As a fan of the Die Hard series old enough to have watched a lot of Moonlighting, it crushes my heart to see so many horrible Bruce Willis films drop at the end of his career in some sort of chilling cash grab by his family. As a kid, even before he became a bald action king, Willis captivated me by being the everyman. Where Cruise was a young puppy of sprightly action, and Ford was the father, Willis was the divorced neighbor who might build a fence for you for a sixer. He smoked, he was dirty, and he survived. There was always something scrappy in every Bruce Willis performance—even when he was a father in Armageddon, it was the sort of parenting that meant he was definitely too drunk to pick up Liv Taylor from soccer practice. Bruce Willis was my kind of dad. Smoking, drinking, and sarcastic to a fault, he kept us laughing as he saved the day. Don’t listen to his album though, it’s bad.

Denzel Washington films are the final piece of my emotional soothing process. No matter the role, he plays it as an expert. There’s a satisfaction in watching him in Training Day, The Equalizer, or Man on Fire that any challenge will be beaten. He’s tired, but he’s ready for revenge; he will die, but on his terms. Denzel’s characters respond to the evil in the world by sacrificing themselves “one last time” to right wrongs and leave a trail of dead “bad guys” in his wake. Sure, he was a young actor once, but what sticks with me are his later roles, the Unstoppables, Pelham 123, or Deja Vus, where he’s both “too old for this shit,” and also immensely capable. I love watching Denzel tear up the silver screen. Lately, in the Wick films, Keanu Reeves is growing into the same sort of role, and somehow his greying hair erases the surfer ’tude of his youth. I hope to add him to the pantheon in the future.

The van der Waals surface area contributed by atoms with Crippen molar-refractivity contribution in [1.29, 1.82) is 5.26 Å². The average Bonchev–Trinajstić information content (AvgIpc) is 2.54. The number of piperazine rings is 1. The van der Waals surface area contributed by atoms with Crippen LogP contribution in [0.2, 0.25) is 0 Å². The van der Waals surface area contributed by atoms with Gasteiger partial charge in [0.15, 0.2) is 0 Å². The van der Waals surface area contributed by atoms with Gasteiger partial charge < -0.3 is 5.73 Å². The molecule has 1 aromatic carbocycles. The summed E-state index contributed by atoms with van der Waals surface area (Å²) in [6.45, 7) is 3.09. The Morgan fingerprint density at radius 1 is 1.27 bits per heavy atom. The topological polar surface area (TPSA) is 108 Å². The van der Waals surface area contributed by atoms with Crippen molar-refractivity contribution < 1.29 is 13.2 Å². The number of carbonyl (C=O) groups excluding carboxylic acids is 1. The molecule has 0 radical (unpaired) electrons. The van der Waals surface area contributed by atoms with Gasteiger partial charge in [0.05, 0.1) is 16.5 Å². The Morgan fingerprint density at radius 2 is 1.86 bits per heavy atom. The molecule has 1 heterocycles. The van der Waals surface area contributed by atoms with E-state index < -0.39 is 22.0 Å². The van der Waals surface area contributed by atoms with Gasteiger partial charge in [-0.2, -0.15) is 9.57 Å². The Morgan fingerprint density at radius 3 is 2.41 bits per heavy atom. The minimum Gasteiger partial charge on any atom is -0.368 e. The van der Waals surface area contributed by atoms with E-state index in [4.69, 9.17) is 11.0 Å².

The crux of comfort with these films is their familiarity. A re-watch of a favorite film lets my brain enjoy the beats without surprise or disappointment. These movies were never “great” in the critical sense, but the consistency of a 3 or 3.5 star film is a sense of fun without a lot of effort. These are the Cheetos or spam sandwich of a movie: delicious and filling but neither artful or nutritious. Break-up? Action film. Bad week? Action film. Illness or hangover? Action film. The confidence of the lead, and the certainty of victory against the “bad guy” is sure to bring me back from whatever ailed me.

In a way, these bread and butter films keep my brain prepared to be truly amazed. Just like I can’t appreciate a Michelin starred meal if I only eat Michelin star meals, I need a Man on Fire to lay the baseline groundwork for a Triangle of Sadness to hit. Unlike the truly terrible movies that are mostly enjoyable in an arch way, these are just fun, solid pictures. This is the second year of me doing a Criterion Challenge, and there’s no way I’ll get through it without an ample supply of old favorites. Salt isn’t the most exciting flavor, but it makes everything else taste much better.

The list

Here’s a list of films if you want to dive into this world of comfort and fun.